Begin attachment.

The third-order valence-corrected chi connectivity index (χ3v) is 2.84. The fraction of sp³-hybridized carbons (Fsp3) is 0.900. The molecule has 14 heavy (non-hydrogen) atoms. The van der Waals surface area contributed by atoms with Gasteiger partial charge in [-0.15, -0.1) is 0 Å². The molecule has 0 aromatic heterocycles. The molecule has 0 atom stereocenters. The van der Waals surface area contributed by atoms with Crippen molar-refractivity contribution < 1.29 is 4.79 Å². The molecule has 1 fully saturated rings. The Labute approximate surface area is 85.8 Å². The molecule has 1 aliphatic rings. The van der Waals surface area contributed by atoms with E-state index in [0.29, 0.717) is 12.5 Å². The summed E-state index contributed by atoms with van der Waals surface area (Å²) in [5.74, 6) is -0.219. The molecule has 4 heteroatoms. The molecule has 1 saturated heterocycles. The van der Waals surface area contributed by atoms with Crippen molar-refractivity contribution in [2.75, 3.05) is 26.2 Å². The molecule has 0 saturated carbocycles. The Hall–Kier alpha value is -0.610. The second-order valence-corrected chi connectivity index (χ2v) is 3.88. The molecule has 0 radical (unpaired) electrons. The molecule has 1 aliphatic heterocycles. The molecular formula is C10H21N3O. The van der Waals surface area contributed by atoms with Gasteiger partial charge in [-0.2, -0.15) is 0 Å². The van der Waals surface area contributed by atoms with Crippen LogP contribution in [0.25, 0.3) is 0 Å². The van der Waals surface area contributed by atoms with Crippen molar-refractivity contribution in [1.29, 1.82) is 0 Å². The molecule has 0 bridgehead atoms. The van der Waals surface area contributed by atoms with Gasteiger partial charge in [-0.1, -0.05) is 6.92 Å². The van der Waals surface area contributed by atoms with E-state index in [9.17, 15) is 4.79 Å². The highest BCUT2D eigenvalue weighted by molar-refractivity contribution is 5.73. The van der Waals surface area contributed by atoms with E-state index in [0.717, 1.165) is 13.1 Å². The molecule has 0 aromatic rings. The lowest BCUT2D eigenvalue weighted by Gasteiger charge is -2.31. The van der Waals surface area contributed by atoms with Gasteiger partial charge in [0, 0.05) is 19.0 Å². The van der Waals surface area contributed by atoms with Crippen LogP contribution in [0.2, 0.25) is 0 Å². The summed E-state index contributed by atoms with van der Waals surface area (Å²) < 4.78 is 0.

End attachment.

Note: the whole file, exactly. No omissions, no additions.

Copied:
The third-order valence-corrected chi connectivity index (χ3v) is 2.84. The fraction of sp³-hybridized carbons (Fsp3) is 0.900. The molecule has 14 heavy (non-hydrogen) atoms. The van der Waals surface area contributed by atoms with Gasteiger partial charge in [-0.15, -0.1) is 0 Å². The molecule has 0 aromatic heterocycles. The molecule has 0 atom stereocenters. The van der Waals surface area contributed by atoms with Crippen molar-refractivity contribution < 1.29 is 4.79 Å². The molecule has 1 fully saturated rings. The Labute approximate surface area is 85.8 Å². The molecule has 1 aliphatic rings. The van der Waals surface area contributed by atoms with E-state index in [0.29, 0.717) is 12.5 Å². The summed E-state index contributed by atoms with van der Waals surface area (Å²) in [5.74, 6) is -0.219. The molecule has 4 heteroatoms. The molecule has 1 saturated heterocycles. The van der Waals surface area contributed by atoms with Crippen molar-refractivity contribution in [2.75, 3.05) is 26.2 Å². The molecule has 0 saturated carbocycles. The Hall–Kier alpha value is -0.610. The second-order valence-corrected chi connectivity index (χ2v) is 3.88. The molecule has 0 radical (unpaired) electrons. The molecule has 1 aliphatic heterocycles. The molecular formula is C10H21N3O. The van der Waals surface area contributed by atoms with Gasteiger partial charge in [-0.2, -0.15) is 0 Å². The van der Waals surface area contributed by atoms with Crippen LogP contribution in [0.25, 0.3) is 0 Å². The van der Waals surface area contributed by atoms with Crippen molar-refractivity contribution in [1.29, 1.82) is 0 Å². The molecule has 0 bridgehead atoms. The van der Waals surface area contributed by atoms with Gasteiger partial charge in [-0.1, -0.05) is 6.92 Å². The van der Waals surface area contributed by atoms with E-state index in [9.17, 15) is 4.79 Å². The highest BCUT2D eigenvalue weighted by molar-refractivity contribution is 5.73. The van der Waals surface area contributed by atoms with E-state index in [0.717, 1.165) is 13.1 Å². The molecule has 0 aromatic rings. The lowest BCUT2D eigenvalue weighted by Gasteiger charge is -2.31. The van der Waals surface area contributed by atoms with Gasteiger partial charge in [0, 0.05) is 19.0 Å². The van der Waals surface area contributed by atoms with Crippen LogP contribution in [0.2, 0.25) is 0 Å². The summed E-state index contributed by atoms with van der Waals surface area (Å²) < 4.78 is 0.